» This Story:Read +| Comments

A passion for cloud computing

Network News

X Profile
View More Activity
Discussion Policy
Comments that include profanity or personal attacks or other inappropriate comments or material will be removed from the site. Additionally, entries that are unsigned or contain "signatures" by someone other than the actual author will be removed. Finally, we will take steps to block users who violate any of our posting standards, terms of use or privacy policies or any other policies governing this site. Please review the full rules governing commentaries and discussions. You are fully responsible for the content that you post.
Sunday, November 28, 2010; 5:23 PM

Bill Wagner

Position: Chief operating officer of Vocus, a Lanham-based company that provides cloud-based marketing software that helps organizations generate awareness and influence buyers on the Web.

This Story

Career highlights: Chief marketing officer, Vocus; chief marketing officer, Fiberlink; marketing director, AT&T; sales manager, AT&T; account executive, AT&T.

Age: 43

Education: BA, History, Lafayette College; MBA, Wharton School of Business, University of Pennsylvania.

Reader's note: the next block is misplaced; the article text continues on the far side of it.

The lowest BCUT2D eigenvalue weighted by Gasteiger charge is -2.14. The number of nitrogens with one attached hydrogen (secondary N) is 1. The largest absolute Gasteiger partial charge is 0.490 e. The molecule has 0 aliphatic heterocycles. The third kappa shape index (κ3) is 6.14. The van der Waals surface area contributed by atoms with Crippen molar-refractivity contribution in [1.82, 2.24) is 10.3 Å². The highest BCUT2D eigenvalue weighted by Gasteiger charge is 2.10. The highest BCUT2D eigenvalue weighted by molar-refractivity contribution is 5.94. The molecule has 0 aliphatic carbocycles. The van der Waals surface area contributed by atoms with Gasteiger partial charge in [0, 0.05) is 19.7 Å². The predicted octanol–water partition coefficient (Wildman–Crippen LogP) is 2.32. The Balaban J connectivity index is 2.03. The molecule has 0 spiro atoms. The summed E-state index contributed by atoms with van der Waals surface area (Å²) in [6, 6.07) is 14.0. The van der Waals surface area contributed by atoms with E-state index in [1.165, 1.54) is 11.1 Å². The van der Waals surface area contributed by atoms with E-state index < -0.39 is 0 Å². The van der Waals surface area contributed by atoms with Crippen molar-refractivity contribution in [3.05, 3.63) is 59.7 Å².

Personal: Lives in Gambrills with wife Melissa and children Alex and Hanna.

I was your typical high school jock. I did well enough to get into a good school and play football. Eventually I became less interested in sports and a much more well-rounded, serious person.

I was an engineering major because people told me I was good in math and science, but I didn't like it.

I remember an older alumnus told me to do what I love as best as I could and the company I eventually work for will train me. It was a transformative conversation. Within a week, I switched my major to history, a passion of mine.

I had no idea what I wanted to do professionally as a history major, but a professor told me to just work for the best company I could in whatever field, work for a couple years and go back to graduate school.

I immediately went to work for AT&T selling computers. It was the best experience of my life. It taught me that sales is the hardest job in the world, but the most important thing you can do for your company.

I became a sales manager and sold one of the largest deals in the company at that time.

Then I wanted to see what marketing was like. It served me well to work across departments at AT&T, from business-to-business marketing to working for the chairman's office on brand strategy.


CONTINUED     1        >


» This Story:Read +| Comments
© 2010 The Washington Post Company

Network News

X My Profile